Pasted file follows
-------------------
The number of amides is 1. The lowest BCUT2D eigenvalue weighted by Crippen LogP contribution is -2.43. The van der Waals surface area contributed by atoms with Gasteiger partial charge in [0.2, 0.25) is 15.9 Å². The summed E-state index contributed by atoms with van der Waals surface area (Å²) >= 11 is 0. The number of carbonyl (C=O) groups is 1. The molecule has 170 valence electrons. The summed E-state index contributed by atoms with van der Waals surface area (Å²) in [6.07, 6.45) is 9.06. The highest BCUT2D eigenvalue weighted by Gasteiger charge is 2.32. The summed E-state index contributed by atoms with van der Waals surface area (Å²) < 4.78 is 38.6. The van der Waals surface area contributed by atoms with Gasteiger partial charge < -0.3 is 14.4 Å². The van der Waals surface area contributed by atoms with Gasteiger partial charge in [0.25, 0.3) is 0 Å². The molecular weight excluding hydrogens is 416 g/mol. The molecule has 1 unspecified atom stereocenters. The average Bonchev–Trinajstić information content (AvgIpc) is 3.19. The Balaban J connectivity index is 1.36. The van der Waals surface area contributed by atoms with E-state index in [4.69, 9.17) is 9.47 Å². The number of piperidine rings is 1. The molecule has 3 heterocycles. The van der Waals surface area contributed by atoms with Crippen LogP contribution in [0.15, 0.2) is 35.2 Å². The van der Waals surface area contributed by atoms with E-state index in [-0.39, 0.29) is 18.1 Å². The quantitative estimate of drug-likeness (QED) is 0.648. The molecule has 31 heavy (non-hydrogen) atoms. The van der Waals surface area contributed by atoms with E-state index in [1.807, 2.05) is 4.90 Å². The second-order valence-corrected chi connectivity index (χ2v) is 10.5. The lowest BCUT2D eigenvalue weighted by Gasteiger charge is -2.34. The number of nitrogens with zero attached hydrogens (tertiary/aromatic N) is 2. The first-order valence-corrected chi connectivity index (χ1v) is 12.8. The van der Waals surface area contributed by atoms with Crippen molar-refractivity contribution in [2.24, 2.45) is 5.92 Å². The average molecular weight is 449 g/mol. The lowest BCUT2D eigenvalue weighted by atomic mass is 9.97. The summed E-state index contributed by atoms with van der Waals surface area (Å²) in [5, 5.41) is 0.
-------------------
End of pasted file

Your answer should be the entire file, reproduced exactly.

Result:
The number of amides is 1. The lowest BCUT2D eigenvalue weighted by Crippen LogP contribution is -2.43. The van der Waals surface area contributed by atoms with Gasteiger partial charge in [0.2, 0.25) is 15.9 Å². The summed E-state index contributed by atoms with van der Waals surface area (Å²) >= 11 is 0. The number of carbonyl (C=O) groups is 1. The molecule has 170 valence electrons. The summed E-state index contributed by atoms with van der Waals surface area (Å²) in [6.07, 6.45) is 9.06. The highest BCUT2D eigenvalue weighted by Gasteiger charge is 2.32. The summed E-state index contributed by atoms with van der Waals surface area (Å²) < 4.78 is 38.6. The van der Waals surface area contributed by atoms with Gasteiger partial charge < -0.3 is 14.4 Å². The van der Waals surface area contributed by atoms with Gasteiger partial charge in [0.25, 0.3) is 0 Å². The molecular weight excluding hydrogens is 416 g/mol. The molecule has 1 unspecified atom stereocenters. The average Bonchev–Trinajstić information content (AvgIpc) is 3.19. The Balaban J connectivity index is 1.36. The van der Waals surface area contributed by atoms with E-state index in [4.69, 9.17) is 9.47 Å². The number of piperidine rings is 1. The molecule has 3 heterocycles. The van der Waals surface area contributed by atoms with Crippen LogP contribution in [0.15, 0.2) is 35.2 Å². The van der Waals surface area contributed by atoms with E-state index in [-0.39, 0.29) is 18.1 Å². The quantitative estimate of drug-likeness (QED) is 0.648. The molecule has 31 heavy (non-hydrogen) atoms. The van der Waals surface area contributed by atoms with E-state index in [1.807, 2.05) is 4.90 Å². The second-order valence-corrected chi connectivity index (χ2v) is 10.5. The lowest BCUT2D eigenvalue weighted by Gasteiger charge is -2.34. The number of nitrogens with zero attached hydrogens (tertiary/aromatic N) is 2. The first-order valence-corrected chi connectivity index (χ1v) is 12.8. The van der Waals surface area contributed by atoms with Crippen molar-refractivity contribution in [2.24, 2.45) is 5.92 Å². The average molecular weight is 449 g/mol. The lowest BCUT2D eigenvalue weighted by atomic mass is 9.97. The summed E-state index contributed by atoms with van der Waals surface area (Å²) in [5, 5.41) is 0.